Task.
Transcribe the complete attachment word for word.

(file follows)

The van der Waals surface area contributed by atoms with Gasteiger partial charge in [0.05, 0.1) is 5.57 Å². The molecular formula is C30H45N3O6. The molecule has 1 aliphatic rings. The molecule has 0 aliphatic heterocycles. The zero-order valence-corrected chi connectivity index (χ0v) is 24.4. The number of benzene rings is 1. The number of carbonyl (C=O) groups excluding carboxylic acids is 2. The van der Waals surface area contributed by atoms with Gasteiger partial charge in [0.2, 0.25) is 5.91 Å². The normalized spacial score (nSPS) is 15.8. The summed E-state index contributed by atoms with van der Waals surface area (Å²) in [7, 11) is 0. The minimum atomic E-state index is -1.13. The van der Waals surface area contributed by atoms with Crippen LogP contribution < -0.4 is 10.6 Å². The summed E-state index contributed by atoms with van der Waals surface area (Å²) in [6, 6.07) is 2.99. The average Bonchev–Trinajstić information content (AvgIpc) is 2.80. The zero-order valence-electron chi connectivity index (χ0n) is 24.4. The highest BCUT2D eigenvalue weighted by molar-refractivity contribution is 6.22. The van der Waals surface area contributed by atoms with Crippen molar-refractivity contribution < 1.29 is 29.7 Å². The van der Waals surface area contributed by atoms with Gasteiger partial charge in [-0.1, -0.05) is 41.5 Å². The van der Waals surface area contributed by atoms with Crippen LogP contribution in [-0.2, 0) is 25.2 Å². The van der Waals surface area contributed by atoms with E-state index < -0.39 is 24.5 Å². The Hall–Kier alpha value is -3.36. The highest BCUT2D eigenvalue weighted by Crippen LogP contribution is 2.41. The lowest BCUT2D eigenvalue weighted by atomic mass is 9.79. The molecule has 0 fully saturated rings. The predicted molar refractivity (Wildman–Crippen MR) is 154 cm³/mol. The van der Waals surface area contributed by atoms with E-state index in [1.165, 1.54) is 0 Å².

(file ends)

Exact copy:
The van der Waals surface area contributed by atoms with Gasteiger partial charge in [0.05, 0.1) is 5.57 Å². The molecular formula is C30H45N3O6. The molecule has 1 aliphatic rings. The molecule has 0 aliphatic heterocycles. The zero-order valence-corrected chi connectivity index (χ0v) is 24.4. The number of benzene rings is 1. The number of carbonyl (C=O) groups excluding carboxylic acids is 2. The van der Waals surface area contributed by atoms with Gasteiger partial charge in [0.2, 0.25) is 5.91 Å². The normalized spacial score (nSPS) is 15.8. The summed E-state index contributed by atoms with van der Waals surface area (Å²) in [7, 11) is 0. The minimum atomic E-state index is -1.13. The van der Waals surface area contributed by atoms with Crippen LogP contribution < -0.4 is 10.6 Å². The summed E-state index contributed by atoms with van der Waals surface area (Å²) in [6, 6.07) is 2.99. The average Bonchev–Trinajstić information content (AvgIpc) is 2.80. The zero-order valence-electron chi connectivity index (χ0n) is 24.4. The highest BCUT2D eigenvalue weighted by molar-refractivity contribution is 6.22. The van der Waals surface area contributed by atoms with Crippen molar-refractivity contribution < 1.29 is 29.7 Å². The van der Waals surface area contributed by atoms with Gasteiger partial charge in [-0.1, -0.05) is 41.5 Å². The van der Waals surface area contributed by atoms with Crippen LogP contribution in [-0.2, 0) is 25.2 Å². The van der Waals surface area contributed by atoms with E-state index < -0.39 is 24.5 Å². The Hall–Kier alpha value is -3.36. The highest BCUT2D eigenvalue weighted by Crippen LogP contribution is 2.41. The lowest BCUT2D eigenvalue weighted by atomic mass is 9.79. The molecule has 0 fully saturated rings. The predicted molar refractivity (Wildman–Crippen MR) is 154 cm³/mol. The van der Waals surface area contributed by atoms with E-state index in [1.165, 1.54) is 0 Å².